THE Murcia government faces a European Union fine if it does not do more to protect the European turtle dove.

The endangered migratory bird has lost 40% of its Spanish population over the last decade with hunting driving down numbers.

The European Commission says that Murcia has violated its Birds Directive and not replied adequately to its criticisms dating back to July 2019.

That could mean legal action and a financial penalty if the government does not satisfy demands from Brussels.

The concerns include the lack of current specific details on the Murcia turtle dove population.

The EC also wants to know why the government has not created Special Protection Zones for Birds known as ZEPAs.

There’s criticism as well over the amount of local hunting that is endangering the species.

The Murcia government’s Agriculture and Environment department has said that permitted hunting days and quotas have been substantially reduced in recent years.

The last official turtle population figures date back to 2015 when 17,014 birds were killed, amounting to 1.85% of the total species shootings in Spain that year.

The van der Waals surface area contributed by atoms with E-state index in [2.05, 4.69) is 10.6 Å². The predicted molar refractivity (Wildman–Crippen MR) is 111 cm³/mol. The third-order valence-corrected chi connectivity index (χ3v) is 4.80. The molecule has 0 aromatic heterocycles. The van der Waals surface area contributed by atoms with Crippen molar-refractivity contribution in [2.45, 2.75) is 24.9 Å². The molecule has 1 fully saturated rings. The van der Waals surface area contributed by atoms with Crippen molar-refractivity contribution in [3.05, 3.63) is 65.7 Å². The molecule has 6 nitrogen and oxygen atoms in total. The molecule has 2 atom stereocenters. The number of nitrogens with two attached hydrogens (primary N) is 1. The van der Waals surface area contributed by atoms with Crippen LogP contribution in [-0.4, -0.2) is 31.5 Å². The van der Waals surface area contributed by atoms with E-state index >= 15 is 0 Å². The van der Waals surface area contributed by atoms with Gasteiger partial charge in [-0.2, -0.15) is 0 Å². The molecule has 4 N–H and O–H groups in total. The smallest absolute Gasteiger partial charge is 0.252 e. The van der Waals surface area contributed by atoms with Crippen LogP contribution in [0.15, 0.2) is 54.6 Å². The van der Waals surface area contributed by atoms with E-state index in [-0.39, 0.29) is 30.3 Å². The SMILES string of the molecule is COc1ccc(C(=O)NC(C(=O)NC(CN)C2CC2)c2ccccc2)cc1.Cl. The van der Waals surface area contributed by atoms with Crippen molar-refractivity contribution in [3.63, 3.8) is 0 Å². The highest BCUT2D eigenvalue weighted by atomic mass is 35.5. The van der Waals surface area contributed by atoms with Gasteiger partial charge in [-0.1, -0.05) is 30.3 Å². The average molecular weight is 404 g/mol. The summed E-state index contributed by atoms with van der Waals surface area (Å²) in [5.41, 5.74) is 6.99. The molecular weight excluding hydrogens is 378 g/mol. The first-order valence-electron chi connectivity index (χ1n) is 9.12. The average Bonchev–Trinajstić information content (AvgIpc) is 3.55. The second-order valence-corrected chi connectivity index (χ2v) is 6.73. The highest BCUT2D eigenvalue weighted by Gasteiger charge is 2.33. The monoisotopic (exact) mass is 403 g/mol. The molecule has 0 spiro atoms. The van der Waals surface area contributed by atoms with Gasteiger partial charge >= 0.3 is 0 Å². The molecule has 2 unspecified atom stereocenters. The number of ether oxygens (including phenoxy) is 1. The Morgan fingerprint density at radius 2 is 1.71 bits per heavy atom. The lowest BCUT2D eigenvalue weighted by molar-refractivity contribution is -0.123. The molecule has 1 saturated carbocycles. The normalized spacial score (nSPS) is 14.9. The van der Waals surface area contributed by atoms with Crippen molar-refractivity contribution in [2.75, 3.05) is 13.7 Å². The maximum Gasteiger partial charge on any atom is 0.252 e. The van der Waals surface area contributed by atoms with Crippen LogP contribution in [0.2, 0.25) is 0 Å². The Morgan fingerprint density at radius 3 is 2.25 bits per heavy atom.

The Commission’s view is that the hunting of the turtle dove in Murcia is done at ‘unsustainable levels’ and ‘very early in the season’, when breeding is still happening.

That is why they are unhappy that proper population figures are not being supplied as hunting continues in parallel with the decline of the species.

Murcia’s response to the lack of data is to suggest that there are between 41,000 and 105,00 European turtle doves, depending on which measurement systems are used.

It adds that it is difficult to get a more accurate figure due to a variety of factors.

That includes a loss of habitats and more hunting in Africa; diseases; poisonings from farm fertilisers, climate change; more Turkish turtle doves; and magpies moving onto the old turf of the European turtle dove.

The Association of Southeast Naturalists(ANSE) biologist, Jorge Sanchez said:

“We filed complaints last year against the past and present Murcia Environment ministers and their officials over the breaking of hunting order rules.”

“The views of the European Commission will be sent to the courts that are investigating the facts of our case over the inadequacy of hunting restrictions,” he added.

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